Chris Bosh thinks that part of the owners’ motivation in playing hardball is their anger about what LeBron James and he did last summer, then what Carmelo Anthony did to Denver. Bosh believes those moves are fuel for smaller market owners trying to get a complete and total destruction of the union during the current negotiations.
Bosh is right.
The Miami Heat forward talked about it with our man Ira Winderman of the Sun Sentinel.
Bosh said it would not be a stretch to believe the Heat’s signing of himself, LeBron James and Dwyane Wade in the 2010 offseason contributed to the league’s belief that the work rules had to change.
“I think so,” he said….
“I mean, if you look at the free agents coming up in the same situations, with Chris Paul, Dwight Howard, Deron Williams, they can control their own fate,” he said. “They have the power to control that and I think that’s a great thing. In any job you want freedom to negotiate.
“With us doing what we did, and Carmelo going to the Knicks, I think that has a lot to do with it. Hopefully we can keep that and guys can come and go and make the deal that’s best for them and their family.”
Last summer, and watching what ‘Melo did to Denver, the hearts of the small market owners hardened. They saw themselves in that position and didn’t want it to happen ever again (Utah tried to avoid it by trading Deron Williams before he could hold the hostage).
Know this — there are owners who want to break the union, make the players miss paychecks and watch them cave. Getting in a season in did not matter. Only a complete and total victory mattered.
Bosh is right. What LeBron, Bosh an ‘Melo did is part of the reason we do not have basketball in mid November (and beyond). The question is really should they be allowed to choose where they work?
Carmelo Anthony can flat-out score the rock — that has never been the question. Even hurting last season for many of the 40 games he played, he averaged 24.2 points a game, had a true shooting percentage of 53.1 percent (right near the league average) while having the entire weight of the Knicks offense on his shoulders (32.2 usage rate, fifth highest in the NBA). When people (or players) talk about him being overrated, the discussion turns to defense or if he makes his teammates better. But there should be no doubt Anthony is an elite scorer.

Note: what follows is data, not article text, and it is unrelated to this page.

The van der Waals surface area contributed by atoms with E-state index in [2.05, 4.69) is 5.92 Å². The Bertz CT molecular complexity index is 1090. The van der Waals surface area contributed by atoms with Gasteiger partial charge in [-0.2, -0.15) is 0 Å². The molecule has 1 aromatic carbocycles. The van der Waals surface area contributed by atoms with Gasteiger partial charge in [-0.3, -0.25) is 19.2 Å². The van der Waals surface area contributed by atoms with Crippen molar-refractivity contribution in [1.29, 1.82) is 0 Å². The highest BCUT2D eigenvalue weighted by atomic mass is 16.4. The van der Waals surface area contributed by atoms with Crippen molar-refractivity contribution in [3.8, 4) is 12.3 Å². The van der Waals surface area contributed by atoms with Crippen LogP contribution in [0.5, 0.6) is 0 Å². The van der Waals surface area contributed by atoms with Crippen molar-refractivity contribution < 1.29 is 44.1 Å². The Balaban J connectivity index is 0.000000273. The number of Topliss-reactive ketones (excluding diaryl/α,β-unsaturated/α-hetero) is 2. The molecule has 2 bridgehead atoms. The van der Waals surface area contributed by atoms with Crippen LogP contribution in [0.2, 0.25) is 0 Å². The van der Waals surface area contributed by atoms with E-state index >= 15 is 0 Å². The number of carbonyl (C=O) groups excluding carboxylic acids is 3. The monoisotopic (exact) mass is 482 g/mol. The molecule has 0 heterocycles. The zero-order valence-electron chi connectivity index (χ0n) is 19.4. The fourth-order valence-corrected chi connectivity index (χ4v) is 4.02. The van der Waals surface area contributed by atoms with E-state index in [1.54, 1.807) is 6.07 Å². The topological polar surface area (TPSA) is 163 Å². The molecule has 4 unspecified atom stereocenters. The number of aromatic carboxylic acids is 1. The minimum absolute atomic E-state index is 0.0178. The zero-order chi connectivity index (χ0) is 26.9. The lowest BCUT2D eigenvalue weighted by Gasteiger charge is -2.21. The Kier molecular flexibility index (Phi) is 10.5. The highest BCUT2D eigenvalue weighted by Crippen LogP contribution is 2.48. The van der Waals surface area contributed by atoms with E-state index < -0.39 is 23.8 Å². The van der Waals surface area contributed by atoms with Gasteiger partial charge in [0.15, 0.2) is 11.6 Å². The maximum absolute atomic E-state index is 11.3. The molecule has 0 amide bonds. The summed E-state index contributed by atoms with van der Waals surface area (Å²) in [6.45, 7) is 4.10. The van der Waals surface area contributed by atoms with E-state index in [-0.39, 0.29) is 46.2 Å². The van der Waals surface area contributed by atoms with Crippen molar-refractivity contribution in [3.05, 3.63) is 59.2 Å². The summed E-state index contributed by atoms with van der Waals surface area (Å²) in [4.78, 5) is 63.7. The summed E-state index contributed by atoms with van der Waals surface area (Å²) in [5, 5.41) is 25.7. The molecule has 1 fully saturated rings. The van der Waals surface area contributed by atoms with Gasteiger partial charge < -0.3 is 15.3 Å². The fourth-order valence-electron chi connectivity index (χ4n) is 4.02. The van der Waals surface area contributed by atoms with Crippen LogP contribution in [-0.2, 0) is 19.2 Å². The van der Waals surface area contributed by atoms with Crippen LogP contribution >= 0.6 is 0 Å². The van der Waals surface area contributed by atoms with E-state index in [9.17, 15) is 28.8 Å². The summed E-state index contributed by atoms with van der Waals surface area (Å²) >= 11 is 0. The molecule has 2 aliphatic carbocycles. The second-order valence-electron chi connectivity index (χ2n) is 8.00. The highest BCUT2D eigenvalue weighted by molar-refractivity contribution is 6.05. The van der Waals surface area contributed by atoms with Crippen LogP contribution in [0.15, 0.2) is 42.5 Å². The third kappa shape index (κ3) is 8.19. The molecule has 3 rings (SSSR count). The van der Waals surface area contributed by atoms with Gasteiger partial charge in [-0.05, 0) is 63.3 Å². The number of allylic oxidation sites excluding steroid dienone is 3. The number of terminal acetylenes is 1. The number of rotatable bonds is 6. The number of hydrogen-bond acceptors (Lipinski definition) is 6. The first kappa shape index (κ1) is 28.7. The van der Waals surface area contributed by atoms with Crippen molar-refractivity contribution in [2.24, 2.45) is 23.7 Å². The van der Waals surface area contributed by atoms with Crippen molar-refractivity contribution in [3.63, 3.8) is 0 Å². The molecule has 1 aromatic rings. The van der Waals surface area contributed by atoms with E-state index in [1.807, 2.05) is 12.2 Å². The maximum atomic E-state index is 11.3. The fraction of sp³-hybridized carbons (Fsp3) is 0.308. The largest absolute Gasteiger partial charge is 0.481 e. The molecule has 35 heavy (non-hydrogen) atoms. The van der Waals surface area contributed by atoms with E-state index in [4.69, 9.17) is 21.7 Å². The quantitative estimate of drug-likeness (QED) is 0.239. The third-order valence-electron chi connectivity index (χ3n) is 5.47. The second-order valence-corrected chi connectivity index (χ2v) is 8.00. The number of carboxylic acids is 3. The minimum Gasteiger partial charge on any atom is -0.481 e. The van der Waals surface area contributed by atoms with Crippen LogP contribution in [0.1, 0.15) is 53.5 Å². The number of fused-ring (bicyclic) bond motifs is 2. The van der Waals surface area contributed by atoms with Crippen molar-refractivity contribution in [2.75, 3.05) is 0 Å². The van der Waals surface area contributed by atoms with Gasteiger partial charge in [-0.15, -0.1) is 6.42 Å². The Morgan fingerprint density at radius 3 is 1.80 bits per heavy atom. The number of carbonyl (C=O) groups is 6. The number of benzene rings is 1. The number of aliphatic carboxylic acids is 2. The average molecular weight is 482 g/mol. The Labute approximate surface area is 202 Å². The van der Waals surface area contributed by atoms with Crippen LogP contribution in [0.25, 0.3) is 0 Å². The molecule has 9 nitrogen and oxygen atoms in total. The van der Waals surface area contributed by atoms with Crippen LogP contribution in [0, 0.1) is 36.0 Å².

He thinks he will be for a while longer — like another five years. Via Ian Begley of ESPN:
In fact, the 31-year-old Knicks star is confident that he can play at a high level for the next “four or five years.”
“Without a doubt. Without a doubt,” Anthony said after the Knicks’ final training camp practice on Saturday.
The Knicks better hope that’s true, they already made that bet with that massive five-year contract they gave him last summer.
Anthony’s age combined with him coming off knee surgery have a lot of people — myself included — expecting him to take a step back. Not a big one, but he is coming up at the point in his career where some open shots he used to get are now contested because he’s half-a-step slower, and some of those looks don’t fall as often. His jumper isn’t suddenly going to look like Rajon Rondo‘s, ‘Melo is going to get his points, but he may not be as efficient.
Fortunately, the Knicks have an improved supporting cast around him this season. That should take some offensive load off his shoulders, and maybe the Knicks offense will see better ball movement and start to resemble the triangle. If it’s just more isolation Anthony, it’s not going to be pretty.
SACRAMENTO, Calif. (AP) The Sacramento have picked up the 2016-17 option on guard Ben McLemore‘s contract.
General manager Vlade Divac announced the move Saturday.
McLemore was Sacramento’s first-round pick in 2013. He averaged 12.1 points, 2.9 rebounds and 1.7 assists last season.